Keywords: Non small cell lung cancer (NSCLC); Vocal cord paralysis; Paraneoplastic syndrome; Myasthenia gravis; Quality of life; Lung cancer


Non small cell lung cancer (NSCLC); Vocal cord paralysis; Paraneoplastic syndrome; Myasthenia gravis; Quality of life; Lung cancer.


Advanced lung cancer is one of the most aggressive tumors and one of the less responsive to treatments. The primary goal in the management of these patients is the improvement of their quality of life, since this is often compromised because of underlying disease and of chemotherapy side effects [1]. Neurological complications frequently occur in patients with cancer as side effects of therapy, compression or tumor invasion of nerves or lymph nodes. In 20% of lung cancers, neurological symptoms can be associated with various paraneoplastic syndromes (encephalomyelitis, sensory neuropathy, myasthenia). Paraneoplastic neurologic syndromes (PNS) can generally precede the cancer or, sometimes, can be the presenting symptom of the tumor. The cause of all paraneoplastic disorders is related to the release of substances into the blood stream which can have negative effects on the body, sometimes triggering autoimmune humoral or cellular responses, with the presence of multiple kind of antibodies also in the same patient [2,3].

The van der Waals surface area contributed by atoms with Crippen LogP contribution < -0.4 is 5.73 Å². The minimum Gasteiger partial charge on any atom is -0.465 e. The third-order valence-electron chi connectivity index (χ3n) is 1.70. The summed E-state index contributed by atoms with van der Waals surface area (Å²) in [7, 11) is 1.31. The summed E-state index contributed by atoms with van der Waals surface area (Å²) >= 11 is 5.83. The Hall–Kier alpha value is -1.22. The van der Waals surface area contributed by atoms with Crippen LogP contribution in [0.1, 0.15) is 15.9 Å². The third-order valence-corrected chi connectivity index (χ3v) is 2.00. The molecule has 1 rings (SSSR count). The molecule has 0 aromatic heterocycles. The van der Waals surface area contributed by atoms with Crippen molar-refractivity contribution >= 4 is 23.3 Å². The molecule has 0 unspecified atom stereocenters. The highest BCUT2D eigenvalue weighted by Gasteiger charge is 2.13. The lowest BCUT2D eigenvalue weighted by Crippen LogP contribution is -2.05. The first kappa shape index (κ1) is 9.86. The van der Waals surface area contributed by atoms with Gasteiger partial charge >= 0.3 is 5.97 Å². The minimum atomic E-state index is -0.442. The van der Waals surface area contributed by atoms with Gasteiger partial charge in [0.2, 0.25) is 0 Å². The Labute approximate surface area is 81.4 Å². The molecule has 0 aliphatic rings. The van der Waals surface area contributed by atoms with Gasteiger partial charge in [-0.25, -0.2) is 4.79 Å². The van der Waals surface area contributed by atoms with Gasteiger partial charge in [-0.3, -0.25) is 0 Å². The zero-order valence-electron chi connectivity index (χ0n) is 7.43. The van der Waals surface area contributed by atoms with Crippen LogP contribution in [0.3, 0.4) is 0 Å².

PND can affect all regions of nervous system and the diagnosis of PND should be taken in consideration in every insidiously progressive neurologic condition, when no clear alternate diagnosis is possible.
Several antineoplastic drugs (cisplatin, taxanes, vinca alkaloids) widely used in the treatment of lung cancer can cause neurological toxicity related to impaired nerve transmission, especially in predisposed patients or patients with neurological comorbidities.
Lambert-Eaton myasthenic syndrome (LEMS) and myasthenia gravis (MG) are well known classical paraneoplastic syndromes of small cell lung carcinoma (SCLC), but not of NSCLC.

Case Report